A call to action for men and boys: Kiram's speech at #AGS2015
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- Age 25
This speech was delivered by our Ethiopia Team's Kiram at the Voices of Youth parallel session at the First African Girl Summit in Lukasa, Zambia, on the 27th November 2015.
My fellow young men and boys, advocates, representatives, and change seekers – like stories we have heard here today, many more are happening at this very moment out there. We have to be morally responsible for this. We are gathered here to stop such stories - we need to see a change so we can ensure a better future for our sisters and daughters.
Indeed, child marriage and Female Genital Mutilation (FGM) are human rights violations as has been boldly tabled over the course of our Summit here in Zambia. The practices, however, stem from ‘harmful’ social and cultural norms. They are also perpetuated by a misunderstanding of religious traditions, and a lack of economic opportunities. They have overwhelmingly negative consequences for the health, education, and equality of our sisters and mothers - women and girls.
I am from Ethiopia, a country where child, early and forced marriage and FGM is still a hot issue. I work with a major media house in my country.
Raised as a lone brother in girls dominated family, I believe that my two sisters have a lot to do with who I am today. I happen to be a young man who supports girls, who is passionate about true activism - activism that hits at the core of the issues.
I am also the co-founder of Youth For Change, a global youth-led coalition of young people working in partnership with organizations and governments to create positive change. We aim to ensure that young people’s voices be heard in the battle for girls’ right. Half of the world’s population is now below 25 - as a youth team we are the shakers and makers of our bright destiny.
We as Youth For Change – we speak about change – in fact, I believe change is inevitable! But I think time is short. A generation from now there would be another generation of young girls and women affected by these practices – another mother, another sister. I have a sister, I have a mother and as a man, a brother, a friend, and as a son I should not feel pity or indifference about this situation. Rather I should act as it is my moral duty as a boy to do so.
So why are we stressing the role as men and boys to end child marriage and FGM?
The world is made for both men and women and the strategies we are drafting, the Sustainable Development Goals, the protocols are for all of us to live by, but you would have to be blindfolded to deny that these processes are dominated by the rule of men.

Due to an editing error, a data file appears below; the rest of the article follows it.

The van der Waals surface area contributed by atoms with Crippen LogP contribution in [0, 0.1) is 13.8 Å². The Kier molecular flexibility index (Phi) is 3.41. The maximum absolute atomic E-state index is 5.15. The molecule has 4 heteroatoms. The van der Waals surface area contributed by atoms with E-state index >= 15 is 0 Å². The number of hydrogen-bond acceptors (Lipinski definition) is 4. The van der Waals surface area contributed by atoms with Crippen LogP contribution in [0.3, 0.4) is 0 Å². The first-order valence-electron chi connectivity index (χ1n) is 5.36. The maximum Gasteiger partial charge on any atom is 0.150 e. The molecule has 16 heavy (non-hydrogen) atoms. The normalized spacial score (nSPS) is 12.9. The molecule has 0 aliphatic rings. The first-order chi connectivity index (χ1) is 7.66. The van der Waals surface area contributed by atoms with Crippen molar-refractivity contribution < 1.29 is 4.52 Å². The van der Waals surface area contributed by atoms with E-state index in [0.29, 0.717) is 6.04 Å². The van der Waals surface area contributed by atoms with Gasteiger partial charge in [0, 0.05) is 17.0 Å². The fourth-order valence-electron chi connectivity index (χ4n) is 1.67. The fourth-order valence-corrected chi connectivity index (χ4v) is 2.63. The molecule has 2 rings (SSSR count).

Let us accept that we – both men and women are part and parcel. We share our world, it was not given just to men only. Too often sidelined as “women issues”, action on these harmful practices stagnates at the periphery, with considerable lip service paid, but little tangible actions by us – men and boys.
Many men out there still fail to understand their roles and responsibilities in working toward ending child marriage and eradicating FGM from our common world. We have to grasp our reluctance to become involved. We have to analyze how the limited engagement of men and boys men and boys constrains and inhibits the change we dream for.
Fellow young advocates, representatives, change seekers – Brothers!
Our engagement counts! We have to clearly understand the negative effects of perpetuating child marriage and FGM in our world and the potential positive ramifications —for ourselves —for women and the whole world of empowering women. We need to respect women and girls and work together with them as our equal.
There is this important saying, ‘behind every successful man, there is a strong, wise and hardworking woman.’ This couldn’t be more! We need to turn this around and make sure alongside every successful women is a strong, wise and supportive man.
Brothers and fathers!
For me – as a journalist – I use my skill and the media to fight against gender-based violence and wider inequality. I would like to borrow the words that, in dark times people need light and the media at its best can provide it.
Of course media has helped to break down walls of prejudice, ignorance and powerlessness and for it has role in many cases. The media has realistically a better space on the fight. But we as media providers have to be ensure we are trustworthy and provide valued and change-making information.
We need to use our position of power to share and amplify the voices of girls – those most affected by such harmful traditional practices.
In order to initiate and better promote our involvement as men and boys from here, critical examination of media and privilege and current constructs of our communication strategy are also necessary.
Whether we speak about key stakeholders - including governments or civil societies and others - to promote action at all levels in all fields in paramount. Our increased contribution is crucially important to furthering the fight against child marriage and FGM. We need to be role models within our communities.
Finally – “It is always better to light a single candle than to sit and curse the darkness!”
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